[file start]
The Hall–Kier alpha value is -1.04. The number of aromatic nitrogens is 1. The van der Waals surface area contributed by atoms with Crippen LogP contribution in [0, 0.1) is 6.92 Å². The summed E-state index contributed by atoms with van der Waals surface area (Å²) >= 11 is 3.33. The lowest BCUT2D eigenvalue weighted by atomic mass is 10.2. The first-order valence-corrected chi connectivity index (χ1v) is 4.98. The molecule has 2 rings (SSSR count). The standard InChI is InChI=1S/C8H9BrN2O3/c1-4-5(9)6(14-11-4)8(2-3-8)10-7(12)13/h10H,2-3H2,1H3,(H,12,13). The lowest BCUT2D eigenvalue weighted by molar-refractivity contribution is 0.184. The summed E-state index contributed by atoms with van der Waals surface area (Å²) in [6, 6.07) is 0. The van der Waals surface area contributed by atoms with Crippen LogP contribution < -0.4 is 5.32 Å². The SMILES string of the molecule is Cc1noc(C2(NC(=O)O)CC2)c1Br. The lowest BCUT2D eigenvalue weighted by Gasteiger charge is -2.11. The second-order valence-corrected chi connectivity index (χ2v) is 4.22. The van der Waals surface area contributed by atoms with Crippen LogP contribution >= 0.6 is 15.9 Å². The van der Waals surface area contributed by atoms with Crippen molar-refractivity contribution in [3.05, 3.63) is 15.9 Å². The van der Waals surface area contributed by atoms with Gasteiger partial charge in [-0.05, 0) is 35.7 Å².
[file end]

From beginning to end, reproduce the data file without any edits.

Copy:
The Hall–Kier alpha value is -1.04. The number of aromatic nitrogens is 1. The van der Waals surface area contributed by atoms with Crippen LogP contribution in [0, 0.1) is 6.92 Å². The summed E-state index contributed by atoms with van der Waals surface area (Å²) >= 11 is 3.33. The lowest BCUT2D eigenvalue weighted by atomic mass is 10.2. The first-order valence-corrected chi connectivity index (χ1v) is 4.98. The molecule has 2 rings (SSSR count). The standard InChI is InChI=1S/C8H9BrN2O3/c1-4-5(9)6(14-11-4)8(2-3-8)10-7(12)13/h10H,2-3H2,1H3,(H,12,13). The lowest BCUT2D eigenvalue weighted by molar-refractivity contribution is 0.184. The summed E-state index contributed by atoms with van der Waals surface area (Å²) in [6, 6.07) is 0. The van der Waals surface area contributed by atoms with Crippen LogP contribution < -0.4 is 5.32 Å². The SMILES string of the molecule is Cc1noc(C2(NC(=O)O)CC2)c1Br. The lowest BCUT2D eigenvalue weighted by Gasteiger charge is -2.11. The second-order valence-corrected chi connectivity index (χ2v) is 4.22. The van der Waals surface area contributed by atoms with Crippen LogP contribution >= 0.6 is 15.9 Å². The van der Waals surface area contributed by atoms with Crippen molar-refractivity contribution in [3.05, 3.63) is 15.9 Å². The van der Waals surface area contributed by atoms with Gasteiger partial charge in [-0.05, 0) is 35.7 Å².